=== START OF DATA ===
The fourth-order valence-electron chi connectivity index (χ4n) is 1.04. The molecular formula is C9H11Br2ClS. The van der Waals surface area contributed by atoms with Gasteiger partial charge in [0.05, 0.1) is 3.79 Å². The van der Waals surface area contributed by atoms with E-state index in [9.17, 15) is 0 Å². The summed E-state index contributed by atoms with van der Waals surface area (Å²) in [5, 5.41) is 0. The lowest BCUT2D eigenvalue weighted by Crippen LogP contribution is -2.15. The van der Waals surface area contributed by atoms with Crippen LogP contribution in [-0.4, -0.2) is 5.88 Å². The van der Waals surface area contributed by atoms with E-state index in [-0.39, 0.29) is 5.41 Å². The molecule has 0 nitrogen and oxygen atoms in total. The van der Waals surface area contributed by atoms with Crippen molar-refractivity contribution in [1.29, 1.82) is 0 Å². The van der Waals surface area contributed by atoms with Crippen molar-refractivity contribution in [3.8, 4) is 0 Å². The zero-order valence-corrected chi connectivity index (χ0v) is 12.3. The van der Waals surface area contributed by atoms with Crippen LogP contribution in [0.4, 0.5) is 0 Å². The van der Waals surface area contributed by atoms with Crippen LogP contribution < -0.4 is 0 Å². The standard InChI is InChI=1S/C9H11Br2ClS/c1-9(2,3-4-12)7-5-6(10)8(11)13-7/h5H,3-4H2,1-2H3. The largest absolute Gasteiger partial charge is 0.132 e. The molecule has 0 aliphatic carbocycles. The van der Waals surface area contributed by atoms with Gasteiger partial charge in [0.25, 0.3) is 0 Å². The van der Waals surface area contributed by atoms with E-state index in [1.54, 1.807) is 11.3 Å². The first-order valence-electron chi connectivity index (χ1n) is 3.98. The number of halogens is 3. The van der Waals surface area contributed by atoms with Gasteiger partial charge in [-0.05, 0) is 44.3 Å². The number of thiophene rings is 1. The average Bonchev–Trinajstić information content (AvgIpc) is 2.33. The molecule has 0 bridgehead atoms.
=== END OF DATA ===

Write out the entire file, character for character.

The fourth-order valence-electron chi connectivity index (χ4n) is 1.04. The molecular formula is C9H11Br2ClS. The van der Waals surface area contributed by atoms with Gasteiger partial charge in [0.05, 0.1) is 3.79 Å². The van der Waals surface area contributed by atoms with E-state index in [9.17, 15) is 0 Å². The summed E-state index contributed by atoms with van der Waals surface area (Å²) in [5, 5.41) is 0. The lowest BCUT2D eigenvalue weighted by Crippen LogP contribution is -2.15. The van der Waals surface area contributed by atoms with Crippen LogP contribution in [-0.4, -0.2) is 5.88 Å². The van der Waals surface area contributed by atoms with E-state index in [-0.39, 0.29) is 5.41 Å². The molecule has 0 nitrogen and oxygen atoms in total. The van der Waals surface area contributed by atoms with Crippen molar-refractivity contribution in [1.29, 1.82) is 0 Å². The van der Waals surface area contributed by atoms with Crippen molar-refractivity contribution in [3.8, 4) is 0 Å². The zero-order valence-corrected chi connectivity index (χ0v) is 12.3. The van der Waals surface area contributed by atoms with Crippen LogP contribution in [0.4, 0.5) is 0 Å². The van der Waals surface area contributed by atoms with Crippen LogP contribution < -0.4 is 0 Å². The standard InChI is InChI=1S/C9H11Br2ClS/c1-9(2,3-4-12)7-5-6(10)8(11)13-7/h5H,3-4H2,1-2H3. The largest absolute Gasteiger partial charge is 0.132 e. The molecule has 0 aliphatic carbocycles. The van der Waals surface area contributed by atoms with Gasteiger partial charge in [0.25, 0.3) is 0 Å². The van der Waals surface area contributed by atoms with E-state index in [1.54, 1.807) is 11.3 Å². The first-order valence-electron chi connectivity index (χ1n) is 3.98. The number of halogens is 3. The van der Waals surface area contributed by atoms with Gasteiger partial charge in [-0.05, 0) is 44.3 Å². The number of thiophene rings is 1. The average Bonchev–Trinajstić information content (AvgIpc) is 2.33. The molecule has 0 bridgehead atoms.